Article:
In 1857, English novelist Elizabeth Gaskell completed her most famous work: the biography of her dear friend, the recently deceased Charlotte Bronte. As publication loomed, Elizabeth was keen to escape the reviews and, leaving her wholesome, dull minister husband at home, travelled with her daughters to Rome. And it was there that she met the American writer and critic, Charles Eliot Norton. Seventeen years her junior, he was the love of her life. She knew they could never be together–it would be an unthinkable breach–but when she returned home to Mr. Gaskell, she discovered to her horror that while she was gone he had betrayed her–betrayed her work–in a way that she is not sure she can ever forgive.
In 2013 Nell Stevens is in a PhD program in London, halfheartedly pursuing a post in academia to keep her afloat while she follows her true vocation as a writer. Her dissertation on the artistic expatriate community of nineteenth-century Rome isn’t quite coming together. But scholarly questions take a back seat to her budding romance with Max, a soulful American with an unfinished screenplay. That is, until their relationship begins to founder, and the echoes between Nell’s life and that of her historical subject become too strong to ignore.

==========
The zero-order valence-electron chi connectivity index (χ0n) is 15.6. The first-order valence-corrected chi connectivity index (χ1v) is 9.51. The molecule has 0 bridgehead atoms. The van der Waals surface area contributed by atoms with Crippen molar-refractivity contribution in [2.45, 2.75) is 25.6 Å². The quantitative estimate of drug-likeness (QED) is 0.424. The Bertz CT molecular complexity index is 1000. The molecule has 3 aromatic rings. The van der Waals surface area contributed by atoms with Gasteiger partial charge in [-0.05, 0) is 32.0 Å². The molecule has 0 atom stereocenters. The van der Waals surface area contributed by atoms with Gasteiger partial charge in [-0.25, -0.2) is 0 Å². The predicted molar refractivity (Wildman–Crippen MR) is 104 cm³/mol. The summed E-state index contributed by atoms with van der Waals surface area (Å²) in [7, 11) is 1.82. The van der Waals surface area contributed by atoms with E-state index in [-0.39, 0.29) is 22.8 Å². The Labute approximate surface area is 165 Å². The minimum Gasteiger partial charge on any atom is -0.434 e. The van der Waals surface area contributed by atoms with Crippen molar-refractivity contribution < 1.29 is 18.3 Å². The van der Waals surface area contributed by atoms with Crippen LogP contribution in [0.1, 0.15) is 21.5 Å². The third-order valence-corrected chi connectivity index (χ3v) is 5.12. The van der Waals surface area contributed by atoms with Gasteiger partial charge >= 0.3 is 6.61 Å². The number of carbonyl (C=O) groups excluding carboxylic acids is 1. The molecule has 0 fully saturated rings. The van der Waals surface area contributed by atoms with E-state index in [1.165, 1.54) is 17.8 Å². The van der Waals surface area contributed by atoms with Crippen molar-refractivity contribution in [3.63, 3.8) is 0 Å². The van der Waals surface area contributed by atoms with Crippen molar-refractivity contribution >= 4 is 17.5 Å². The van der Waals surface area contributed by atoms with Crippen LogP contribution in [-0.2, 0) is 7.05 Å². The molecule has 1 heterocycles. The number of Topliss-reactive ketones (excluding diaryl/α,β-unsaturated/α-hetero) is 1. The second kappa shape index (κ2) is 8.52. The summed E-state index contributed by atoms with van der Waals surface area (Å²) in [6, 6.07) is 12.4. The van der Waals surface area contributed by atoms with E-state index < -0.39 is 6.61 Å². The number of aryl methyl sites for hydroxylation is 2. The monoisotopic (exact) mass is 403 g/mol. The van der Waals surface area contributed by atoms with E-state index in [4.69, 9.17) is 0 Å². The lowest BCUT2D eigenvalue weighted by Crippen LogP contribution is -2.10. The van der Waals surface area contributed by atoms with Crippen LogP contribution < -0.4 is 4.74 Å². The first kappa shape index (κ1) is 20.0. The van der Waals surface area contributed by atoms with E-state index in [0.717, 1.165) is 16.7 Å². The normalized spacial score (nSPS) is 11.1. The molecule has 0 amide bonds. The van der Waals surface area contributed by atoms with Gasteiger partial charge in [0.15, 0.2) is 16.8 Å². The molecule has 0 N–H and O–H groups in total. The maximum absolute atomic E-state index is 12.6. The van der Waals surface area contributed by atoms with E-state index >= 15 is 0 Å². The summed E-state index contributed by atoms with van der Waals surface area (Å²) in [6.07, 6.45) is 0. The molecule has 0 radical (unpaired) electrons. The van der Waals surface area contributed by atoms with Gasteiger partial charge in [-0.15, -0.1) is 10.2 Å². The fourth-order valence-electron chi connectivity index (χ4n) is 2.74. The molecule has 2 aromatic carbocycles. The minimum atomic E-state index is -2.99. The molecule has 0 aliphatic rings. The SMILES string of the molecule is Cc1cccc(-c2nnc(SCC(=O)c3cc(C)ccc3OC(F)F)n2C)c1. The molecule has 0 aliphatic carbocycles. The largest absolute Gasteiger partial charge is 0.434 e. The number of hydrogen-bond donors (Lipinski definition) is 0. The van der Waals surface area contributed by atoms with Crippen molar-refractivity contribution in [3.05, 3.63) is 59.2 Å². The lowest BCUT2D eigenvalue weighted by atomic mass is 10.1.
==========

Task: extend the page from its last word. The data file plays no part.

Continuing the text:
As these two storylines meet up in delightful, funny, and unexpected ways, Mrs. Gaskell and Me evokes the bittersweet ache of lost love and the consolations of female writerly ambition.